For a parent or anyone nearby, a child choking can be one of the most terrifying experiences they will ever be involved in. When a child is choking there is a limited amount of time to intervene before they will be deprived of oxygen for too long. Therefore, it is vital that parents and caregivers of small children know exactly what to do when a child is choking and how to do it. First response medical training is recommended, but if you cannot attend a training session nearby, you will want to read over this guide, so you are always prepared.
Call An Ambulance
The first thing you should do is call for emergency assistance, because regardless of the situation, you’ll want help on the way as soon as possible. If you are unable to remove the obstruction it may just save the child’s life to have them there a few seconds earlier. In the best case scenario ask someone nearby to call, so you can focus on the child.
Now you need to ascertain if the child has a fully or partially blocked airway. If the child is old enough to talk ask them if they are choking or not. If they are able to respond at all, this means that they likely have a partially blocked airway. If you determine that the airway is partially blocked, stay with the child and keep telling him or her to cough with the aim of dislodging the object. Make sure you stay with them.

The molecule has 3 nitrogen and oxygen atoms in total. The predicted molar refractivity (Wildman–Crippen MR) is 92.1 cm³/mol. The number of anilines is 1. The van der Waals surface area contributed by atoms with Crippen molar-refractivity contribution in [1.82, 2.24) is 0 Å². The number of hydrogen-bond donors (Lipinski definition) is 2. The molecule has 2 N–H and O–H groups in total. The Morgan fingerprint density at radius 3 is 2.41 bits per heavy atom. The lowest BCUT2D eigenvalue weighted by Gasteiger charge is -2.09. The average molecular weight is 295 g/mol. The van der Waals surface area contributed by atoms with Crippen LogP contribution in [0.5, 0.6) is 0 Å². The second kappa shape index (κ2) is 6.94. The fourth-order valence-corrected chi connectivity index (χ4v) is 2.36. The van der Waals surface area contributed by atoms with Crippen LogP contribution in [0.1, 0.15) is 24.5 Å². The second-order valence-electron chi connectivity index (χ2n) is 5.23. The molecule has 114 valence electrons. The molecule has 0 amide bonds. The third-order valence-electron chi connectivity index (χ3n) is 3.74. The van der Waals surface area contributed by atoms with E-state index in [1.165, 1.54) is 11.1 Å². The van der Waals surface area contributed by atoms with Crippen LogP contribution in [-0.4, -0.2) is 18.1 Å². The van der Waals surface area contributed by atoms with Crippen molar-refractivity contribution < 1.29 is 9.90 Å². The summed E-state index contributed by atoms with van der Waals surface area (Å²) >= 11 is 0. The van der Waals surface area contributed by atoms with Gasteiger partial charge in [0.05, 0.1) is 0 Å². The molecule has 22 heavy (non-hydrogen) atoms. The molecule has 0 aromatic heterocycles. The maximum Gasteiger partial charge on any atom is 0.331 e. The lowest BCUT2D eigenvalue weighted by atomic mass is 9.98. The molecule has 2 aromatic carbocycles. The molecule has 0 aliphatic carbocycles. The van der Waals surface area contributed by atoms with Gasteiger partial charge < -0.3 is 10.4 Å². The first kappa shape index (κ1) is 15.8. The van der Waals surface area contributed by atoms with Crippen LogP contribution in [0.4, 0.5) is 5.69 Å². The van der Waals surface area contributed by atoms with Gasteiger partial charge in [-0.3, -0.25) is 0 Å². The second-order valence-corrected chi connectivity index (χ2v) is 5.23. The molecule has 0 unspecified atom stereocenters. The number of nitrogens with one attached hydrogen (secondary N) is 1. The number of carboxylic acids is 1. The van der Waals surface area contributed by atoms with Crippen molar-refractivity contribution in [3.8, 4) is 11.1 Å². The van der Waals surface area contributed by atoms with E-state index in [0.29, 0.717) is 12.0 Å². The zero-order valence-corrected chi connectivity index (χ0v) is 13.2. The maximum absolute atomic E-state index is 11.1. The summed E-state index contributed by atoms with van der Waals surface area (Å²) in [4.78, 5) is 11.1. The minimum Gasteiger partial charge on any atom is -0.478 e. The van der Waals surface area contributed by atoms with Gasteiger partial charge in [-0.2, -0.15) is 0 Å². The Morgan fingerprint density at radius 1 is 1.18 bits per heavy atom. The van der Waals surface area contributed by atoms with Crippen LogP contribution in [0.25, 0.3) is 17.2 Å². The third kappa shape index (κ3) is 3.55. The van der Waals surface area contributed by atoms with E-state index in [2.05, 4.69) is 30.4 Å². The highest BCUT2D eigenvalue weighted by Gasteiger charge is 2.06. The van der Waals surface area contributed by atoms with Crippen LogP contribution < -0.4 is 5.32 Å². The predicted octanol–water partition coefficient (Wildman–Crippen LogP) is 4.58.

The Abdominal thrusts Manoeuvre
Someone that is fully obstructed will not be able to make any sound at all. For a child that is not yet speaking the absence of any sound or crying is an indication that they are choking. If you determine that they are choking you need to call an ambulance unless you have already done this. Do not try to drive them on your own; instead you need to start the Abdominal thrusts Manoeuvre.
If the child is older than one year of age you can use the Abdominal thrusts Manoeuvre to clear the airway.
To do this, lean the person forward in front of you. Place your arms around the child and then make a fist. Grab your fist with the other hand and position the ball of fist right under the ribs. Then pull upwards abruptly. Continue to repeat the process until the airway is clear, or emergency help arrives.
If the child is less than one year of age they are not a suitable candidate for abdominal thrusts. Instead, the infant should be placed over the knee; five back blows should be given, and then five chest thrusts. While doing this keep the infant’s head angled downwards, so that gravity will help dislodge the object. Also make sure the infant’s head is supported at all times. If the infant turns blue or loses consciousness, then CPR should be started until help arrives.